Remote delivery of clinical care and validation of remote clinical outcomes in neuromuscular disorders: a response to COVID-19 and proactive planning for the future

Date 1 April 2022

266th ENMC International Workshop

Location: Hoofddorp, The Netherlands

Title:  Remote delivery of clinical care and validation of remote clinical outcomes in neuromuscular disorders: a response to COVID-19 and proactive planning for the future

Date: 1 - 3 April 2022

Dr Linda Lowes (USA)
Meredith James (UK)
Dr Lindsay Alfano (USA)
Dr Gita Ramdharry (UK)

Participants from 10 countries across 5 continents, 4 patient advocacy groups, 2 patient representatives
Alyssa Burns (USA) Julie Coats (USA), Jose Corderi (Argentina), Annette Costello
(Ireland), Dr Michelle Eagle (UK), Maha Elseed (UK), Elena Gargaun (France), Elin Haf Davies
(UK), Anri Human (South Africa), Alessandra Gaetta (UK), Heather Gordish Dressman (USA),
Lone Knudsen (Denmark), Jenn Levy (USA), Charlotte Lilien (UK), Maria Mancini (USA), Dr
Anna Mayhew (UK), Katlyn McGrattan (USA), Robert Muni-Lofra (UK), Allison Peck (USA),
Nathan Peck (USA), Valeria Prada (Italy), Hara Pylarinou (Cyprus), Dr Kristy Rose (Australia),
Ulla Werlauf (Denmark)


Standardised assessments of strength and function are used to track disease trajectory, to
prospectively advise the need for equipment, home and work modifications, and other
assistive devices in individuals with Neuromuscular disorders (NMD). Clinical outcome
assessments (COA) of strength and function are often primary or secondary endpoints for
pharmacological, rehabilitation interventions or natural history studies. It is critical that data
representing key functional endpoints are obtained via highly controlled and standardized
procedures by individuals who are qualified and adequately trained to collect them.
The COVID-19 pandemic presented unprecedented challenges to the in-person delivery of
clinical care and clinical trials. In March 2020, with several trials and natural history studies
underway, including trials that were due to collect primary endpoints during lockdowns, a
fast response, and alternative strategies to in person clinic-based assessments were required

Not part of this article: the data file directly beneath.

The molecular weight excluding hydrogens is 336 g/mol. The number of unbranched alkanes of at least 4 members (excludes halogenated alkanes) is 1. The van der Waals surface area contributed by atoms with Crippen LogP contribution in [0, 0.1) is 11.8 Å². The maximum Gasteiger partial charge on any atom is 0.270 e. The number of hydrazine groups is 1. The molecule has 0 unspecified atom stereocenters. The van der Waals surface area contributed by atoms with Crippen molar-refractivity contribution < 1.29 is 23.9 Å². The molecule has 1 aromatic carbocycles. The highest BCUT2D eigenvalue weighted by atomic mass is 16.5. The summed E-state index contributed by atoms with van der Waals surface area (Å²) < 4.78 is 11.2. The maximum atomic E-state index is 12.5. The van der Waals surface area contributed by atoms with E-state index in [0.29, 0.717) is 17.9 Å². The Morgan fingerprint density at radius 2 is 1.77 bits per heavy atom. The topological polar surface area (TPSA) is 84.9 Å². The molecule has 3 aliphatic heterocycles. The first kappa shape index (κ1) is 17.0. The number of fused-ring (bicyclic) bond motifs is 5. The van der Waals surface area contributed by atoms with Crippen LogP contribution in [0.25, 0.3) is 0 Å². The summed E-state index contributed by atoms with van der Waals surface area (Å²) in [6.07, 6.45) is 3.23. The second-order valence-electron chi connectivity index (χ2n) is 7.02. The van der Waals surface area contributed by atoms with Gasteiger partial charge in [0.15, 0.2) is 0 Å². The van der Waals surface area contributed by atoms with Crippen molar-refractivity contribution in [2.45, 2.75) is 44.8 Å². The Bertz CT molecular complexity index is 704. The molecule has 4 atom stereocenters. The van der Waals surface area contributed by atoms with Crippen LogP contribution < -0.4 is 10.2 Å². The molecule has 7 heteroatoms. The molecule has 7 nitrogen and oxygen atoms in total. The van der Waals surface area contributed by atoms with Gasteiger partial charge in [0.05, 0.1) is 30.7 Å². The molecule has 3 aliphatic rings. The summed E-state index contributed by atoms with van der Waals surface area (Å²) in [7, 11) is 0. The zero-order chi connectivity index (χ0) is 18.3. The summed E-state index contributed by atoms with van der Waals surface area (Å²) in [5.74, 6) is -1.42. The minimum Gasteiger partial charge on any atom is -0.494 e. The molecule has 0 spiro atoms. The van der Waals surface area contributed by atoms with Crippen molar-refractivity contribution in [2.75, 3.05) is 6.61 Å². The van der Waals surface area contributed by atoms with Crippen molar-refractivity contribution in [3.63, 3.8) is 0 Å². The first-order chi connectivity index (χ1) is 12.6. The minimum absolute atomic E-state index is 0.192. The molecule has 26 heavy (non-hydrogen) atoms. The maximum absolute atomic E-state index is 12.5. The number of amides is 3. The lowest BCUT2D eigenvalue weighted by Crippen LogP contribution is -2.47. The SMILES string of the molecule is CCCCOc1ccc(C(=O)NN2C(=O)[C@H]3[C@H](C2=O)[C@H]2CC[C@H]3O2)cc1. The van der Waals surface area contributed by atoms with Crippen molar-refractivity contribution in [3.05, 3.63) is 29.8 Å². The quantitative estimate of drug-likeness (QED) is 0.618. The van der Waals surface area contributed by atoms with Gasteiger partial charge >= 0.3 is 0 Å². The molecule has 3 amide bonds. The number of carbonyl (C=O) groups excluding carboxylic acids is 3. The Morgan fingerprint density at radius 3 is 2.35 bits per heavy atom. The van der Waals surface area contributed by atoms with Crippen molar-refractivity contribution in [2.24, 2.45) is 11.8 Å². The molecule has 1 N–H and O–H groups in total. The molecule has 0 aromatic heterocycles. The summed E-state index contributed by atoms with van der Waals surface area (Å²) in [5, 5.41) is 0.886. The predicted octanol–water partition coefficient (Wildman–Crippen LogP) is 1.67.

to protect study efficacy endpoints and ensure ongoing patient evaluations.
A group of expert Physiotherapists in NMD, working across clinics, countries, and clinical
trials developed initial guidelines for the suitability and feasibility of performing COA
commonly used in clinical trials. A number of sponsors introduced amendments to enable
remote evaluations, supported by video streaming of the assessment to their local clinical
evaluators, which has raised discussions around the validity and reliability of remote
assessments and their correlation to clinic-based testing. Additionally, the model of clinical
evaluator training used was adapted to meet COVID-19 restrictions to ensure trained staff
were available for clinical evaluations.
As we progress through the pandemic, we have an opportunity to disrupt traditional trial
design paradigms. It is critical to evaluate the comparability to inform future clinical trial
design to maintain the integrity of data while also reducing the burden of trial participation,
and potentially making clinical trials accessible to a larger pool of patients.
Workshop aim and objectives
The major aim of this workshop was to assemble international experts and key stakeholders
to evaluate the utility and validity of conducting remote clinical outcomes assessments for

• Evaluate the utility of remote evaluation for both clinical and research purposes to
advise best practice for continuity and access to expert clinical care and maintain the
integrity of clinical trial design
• Document experiences of conducting remote assessments from a wide range of
stakeholders (including clinicians, patients, families, sponsors, and regulatory
• Explore utility of technology-based home assessments for NMD
• Identify limitations to using remote assessments and impact for future trial design
• Develop an action plan to address identified knowledge gaps and areas of future

Day 1
Friday participants workshop participants reviewed and discussed shared experiences from
around the world, benefits and limitations to conducting NMD clinical visits via telehealth to
date. Discussions focused on strategies utilised to transition to remote clinical outcome
assessment evaluations, clinical trials underway and natural history studies. The group
identified and documented current remote clinical care practices around the globe, barriers
to implementation and new initiatives with simple technology to improve access to health.
Patient and sponsor experience of remote clinical and research assessments was shared.

Day 2
Day 2 reviewed available data from prospective studies evaluating the validity and reliability
of remote testing of COA. The development, feasibility and utility of wearables, what real
world metrics are currently validated and the ongoing development of home-based
technology for the monitoring of patients with NMD was discussed. Statistical
considerations for the comparison of clinic and at home data were reviewed along with the
important current and future potential roles of patient registries in data collection and
informing care and research practices.

Day 3
The attendees reviewed the current state of standardised training of COA in clinical trials
around the globe. The group then discussed adaptions to remote delivery of health care and
lessons learned. The group highlighted the challenges in global e-health literacy capacity
building and the need for inclusivity, with embedding local knowledge to facilitate processes
and including new parts of the world while respecting and carefully navigating cultural
differences. Group discussions of future remote care and research options for patients with

A full report will be published in Neuromuscular Disorders (pdf)